At the International Maritime Organization (IMO) last week, countries broke a deadlock on mid-term measures to decarbonise the industry.

The meeting concluded that there was consensus to price shipping emissions “as part of a basket of mid-term measures,” according to a summary by the University Maritime Advisory Services (UMAS), which is partnered with University College London’s (UCL) Energy Institute. There was general support for adopting a “well-to-wake” approach and pricing emissions from fuel production to consumption onboard a ship, UMAS said.

“[Pricing shipping emissions] is not a new concept to the IMO, but previous attempts to progress it have failed. It is therefore a huge step forward that there is now consensus on this,” said Tristan Smith, director of UMAS.

Market-based, decarbonisation measures on the table include technical ones, like introducing a fuel standard, as well as economical ones, like setting a global carbon tax for the industry. They will be discussed at a meeting of the IMO’s environment committee (MEPC) next month.

Pricing needs to be complemented with a mandatory measure like a fuel standard, but there is now a much improved potential for strong IMO incentivisation of shipping’s decarbonisation.

Responsible for nearly 3% of global emissions, ships emit around one billion tonnes of CO2 every year. Without further action, shipping emissions are projected to reach 90-130% of their 2008 levels by 2050.

Major emerging economies have heavily resisted carbon tax proposals in the past. A proposal put forward by Pacific Island nations for a carbon price of $100 per tonne on bunker fuels previously got tepid support from EU nations and the US.

But at the working group meeting last week, all EU countries and the US spoke in favour of carbon pricing, with the UK, New Zealand and the Bahamas backing the measure for the first time.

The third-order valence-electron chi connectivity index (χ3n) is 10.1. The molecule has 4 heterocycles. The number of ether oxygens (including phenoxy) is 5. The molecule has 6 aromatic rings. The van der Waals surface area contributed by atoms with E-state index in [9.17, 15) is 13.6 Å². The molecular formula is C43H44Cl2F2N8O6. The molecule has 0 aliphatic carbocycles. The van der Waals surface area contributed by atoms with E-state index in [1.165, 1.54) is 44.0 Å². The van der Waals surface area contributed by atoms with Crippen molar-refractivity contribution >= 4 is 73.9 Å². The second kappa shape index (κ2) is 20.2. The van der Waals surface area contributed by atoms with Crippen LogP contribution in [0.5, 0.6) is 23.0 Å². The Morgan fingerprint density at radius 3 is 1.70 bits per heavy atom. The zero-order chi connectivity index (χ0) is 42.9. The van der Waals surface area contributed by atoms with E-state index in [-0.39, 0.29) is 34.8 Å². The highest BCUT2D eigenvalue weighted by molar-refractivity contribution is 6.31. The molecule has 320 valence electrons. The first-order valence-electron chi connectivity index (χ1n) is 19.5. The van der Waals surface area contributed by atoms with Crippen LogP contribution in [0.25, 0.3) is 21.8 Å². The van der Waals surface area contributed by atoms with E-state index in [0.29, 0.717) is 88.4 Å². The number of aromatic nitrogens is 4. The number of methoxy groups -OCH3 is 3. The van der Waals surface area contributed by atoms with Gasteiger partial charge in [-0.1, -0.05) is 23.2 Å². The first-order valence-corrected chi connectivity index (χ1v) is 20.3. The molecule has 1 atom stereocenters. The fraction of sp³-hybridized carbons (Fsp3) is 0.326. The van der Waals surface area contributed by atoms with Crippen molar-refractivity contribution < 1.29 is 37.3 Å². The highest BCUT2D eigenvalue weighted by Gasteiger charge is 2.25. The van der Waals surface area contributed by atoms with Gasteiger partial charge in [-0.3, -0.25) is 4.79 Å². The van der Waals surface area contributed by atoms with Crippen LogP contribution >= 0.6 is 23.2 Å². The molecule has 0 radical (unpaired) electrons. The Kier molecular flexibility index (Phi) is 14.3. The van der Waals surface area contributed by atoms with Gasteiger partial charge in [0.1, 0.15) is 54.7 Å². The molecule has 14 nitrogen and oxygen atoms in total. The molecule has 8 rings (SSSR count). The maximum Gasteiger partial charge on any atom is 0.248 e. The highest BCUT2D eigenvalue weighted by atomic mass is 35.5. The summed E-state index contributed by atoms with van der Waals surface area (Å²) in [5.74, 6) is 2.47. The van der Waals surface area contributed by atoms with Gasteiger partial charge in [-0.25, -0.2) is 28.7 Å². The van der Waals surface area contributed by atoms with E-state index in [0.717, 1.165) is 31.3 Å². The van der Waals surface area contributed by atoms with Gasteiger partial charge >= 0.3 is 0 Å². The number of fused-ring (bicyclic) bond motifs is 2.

The price must be high enough to transition to zero-emission fuels quickly, as well as offering a mechanism to support developing countries, O’Leary said. Countries must move to next month’s MEPC with “ambition, equity and urgency,” she said.

“The IMO meeting last week is a major breakthrough,” said Diane Gilpin, CEO of the Smart Green Shipping Alliance, which develops tech solutions to help the industry decarbonise. “Obviously there’s a lot more detail to agree but in our experience ship owners are moving to the shadow of the whip.”

The Marshall Islands and Solomon Islands have proposed a carbon price of $100 a tonne on bunker fuels, while the world’s biggest container shipping company Maersk has called for a $150/t levy to encourage the industry to switch to greener fuels.

But the shipping industry’s trade association has previously supported a levy of just $2 a tonne of fuel to fund research and development of clean shipping technology. That translates to a carbon price of $0.64/t.

Progress at the IMO came as the European Parliament approved its Fit For 55 package, which includes incorporating shipping in the bloc’s emissions trading scheme (ETS).

This means that all ships transporting goods to and from EU, regardless of the flag they fly, will be taxed on their emissions. As of 2024, ships will have to buy carbon allowances to cover all emissions during voyages in the EU and half of those generated by international voyages that start or finish at an EU port. Three quarters of the revenues generated from the auctioning of allowances will be put into an Ocean Fund to support the industry’s decarbonisation efforts.

The IMO has only given provisional agreement to a carbon price, which hopefully will move ambitiously forward but it is definitely not at the stage where it could be said that it will achieve a reduction in shipping emissions in line with 1.5C on its own.

Source: Climate Change News